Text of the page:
Onto my last point and in Season 1, we had a few main characters. By Season 4 there’s a whoooole bunch of them. It was like Cobra Kai: The Next Generation. And maybe it’s just me but I don’t want to watch a bunch of prepubescent children bullying each other. It was a very weird viewing experience. The lesson here seems to be to get mad and get even. I did hear a viewpoint on a podcast about it being an important theme – bullying, and I can see why they went down that route. I just didn’t care for it.
The worst part is…we have to sit through that just so our main characters can come to realisations – Robby teaches a kid called Kenny karate so he can defend himself against his bully. And in doing so he creates a monster and Kenny becomes a bully. It was all very touching to see Robby realise what he’d done, but like, did I really have to sit through watching these tiny kids beating each other up for him to get it? It was exhausting.
I suppose we’re also seeing how a kid like Kenny becomes a bully in the first place and I will commend the writers for taking it there, but I still wish they’d focused more on pre-existing character arcs before creating new ones.
Anyway, all of that leads to our last few scenes of the season. There was a ‘tearjerker’ moment where Miguel, a kid Johnny has been mentoring since season 1, helps Johnny after one of his binges. Johnny, in his drunken stupor, starts talking about how he wants to be a father to him but he sucks at it. Miguel tells Johnny he loves him and Johnny says, ‘I love you too, Robby’. Robby being the son he’s never been there for. Ouch!
It’s sad but at this point, I’m over the writers using this kind of emotional manipulation to create these ‘heartbreaking’ moments. It never feels real to me. I’m not sure if that confirms if Johnny has been using Miguel as a stand in for his own son. I am sure that the show probably won’t face it until the end. Miguel runs away to Mexico City to find his real father who is a Bad Man™. I am confident that karate will save the day.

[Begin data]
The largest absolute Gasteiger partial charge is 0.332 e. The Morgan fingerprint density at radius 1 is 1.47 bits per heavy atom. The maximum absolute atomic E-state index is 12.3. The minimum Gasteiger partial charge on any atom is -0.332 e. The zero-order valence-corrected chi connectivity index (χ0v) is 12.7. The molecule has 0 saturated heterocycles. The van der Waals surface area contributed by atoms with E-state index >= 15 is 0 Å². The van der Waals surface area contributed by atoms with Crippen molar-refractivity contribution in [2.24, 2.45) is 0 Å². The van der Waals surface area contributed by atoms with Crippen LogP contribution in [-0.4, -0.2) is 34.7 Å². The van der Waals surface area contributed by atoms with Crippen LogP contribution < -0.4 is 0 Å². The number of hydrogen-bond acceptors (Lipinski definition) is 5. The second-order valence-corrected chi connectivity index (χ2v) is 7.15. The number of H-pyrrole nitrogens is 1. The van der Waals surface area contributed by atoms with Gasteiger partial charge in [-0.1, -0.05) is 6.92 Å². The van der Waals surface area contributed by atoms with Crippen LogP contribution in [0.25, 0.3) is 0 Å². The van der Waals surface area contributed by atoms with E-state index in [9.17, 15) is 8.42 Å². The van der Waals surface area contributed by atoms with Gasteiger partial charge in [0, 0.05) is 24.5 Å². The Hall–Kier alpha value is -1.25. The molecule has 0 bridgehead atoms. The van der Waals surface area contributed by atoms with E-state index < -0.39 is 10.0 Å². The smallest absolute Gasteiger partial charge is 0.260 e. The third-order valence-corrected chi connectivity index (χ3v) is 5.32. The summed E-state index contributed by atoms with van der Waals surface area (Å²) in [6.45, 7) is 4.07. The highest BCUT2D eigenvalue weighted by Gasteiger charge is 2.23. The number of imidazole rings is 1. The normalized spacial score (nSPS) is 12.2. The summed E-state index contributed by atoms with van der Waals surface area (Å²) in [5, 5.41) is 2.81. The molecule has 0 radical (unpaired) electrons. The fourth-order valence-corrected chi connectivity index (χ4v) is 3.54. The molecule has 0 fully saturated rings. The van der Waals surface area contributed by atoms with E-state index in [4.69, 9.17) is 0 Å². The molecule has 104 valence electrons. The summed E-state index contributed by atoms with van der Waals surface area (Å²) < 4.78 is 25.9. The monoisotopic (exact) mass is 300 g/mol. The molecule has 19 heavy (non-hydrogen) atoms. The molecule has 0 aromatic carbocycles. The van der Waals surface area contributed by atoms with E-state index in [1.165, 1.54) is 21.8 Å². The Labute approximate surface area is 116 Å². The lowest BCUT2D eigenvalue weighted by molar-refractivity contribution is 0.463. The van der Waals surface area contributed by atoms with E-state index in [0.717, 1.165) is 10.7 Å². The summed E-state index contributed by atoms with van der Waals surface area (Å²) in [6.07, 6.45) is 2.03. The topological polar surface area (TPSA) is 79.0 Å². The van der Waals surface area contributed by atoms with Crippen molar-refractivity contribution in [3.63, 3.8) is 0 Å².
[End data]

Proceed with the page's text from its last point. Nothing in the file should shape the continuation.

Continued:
It always does.
The second to last scene is between Johnny and Robby. We’ve been building up to it for…two episodes (and okay fine, since season 1). The writers never show us what’s happened between these two characters since Johnny basically told him to fuck off in Season 4, Episode 5 (or whichever episode it was). We then have to watch Robby come to Johnny and pour his heart out. I liked the scene. I just didn’t care for how we got there. It felt like they deliberately ignored a lot of things in order to give Johnny a win.
Overall, it was a mixed season for me. Only the first few episodes and the last two are worth watching. I remember not liking the beginning of season 3 but being sucked in by the end. This season it was the opposite. Having gone back and watched the entire show all together…the earlier seasons are much better.
I’mma still watch, though. Questionable quality aside – it’s still an entertaining way to kill time.
Special mentions: Even though Terry Silver is yet another old man hanging around children and fighting his battles through them, I quite enjoyed the actor’s performance.
I’m not going to lie, I didn’t like Robby in the first two seasons at first but Tanner Buchanan has come a long way since then. I was impressed with his performance too. Consider me a card carrying member of Team Robby Keene.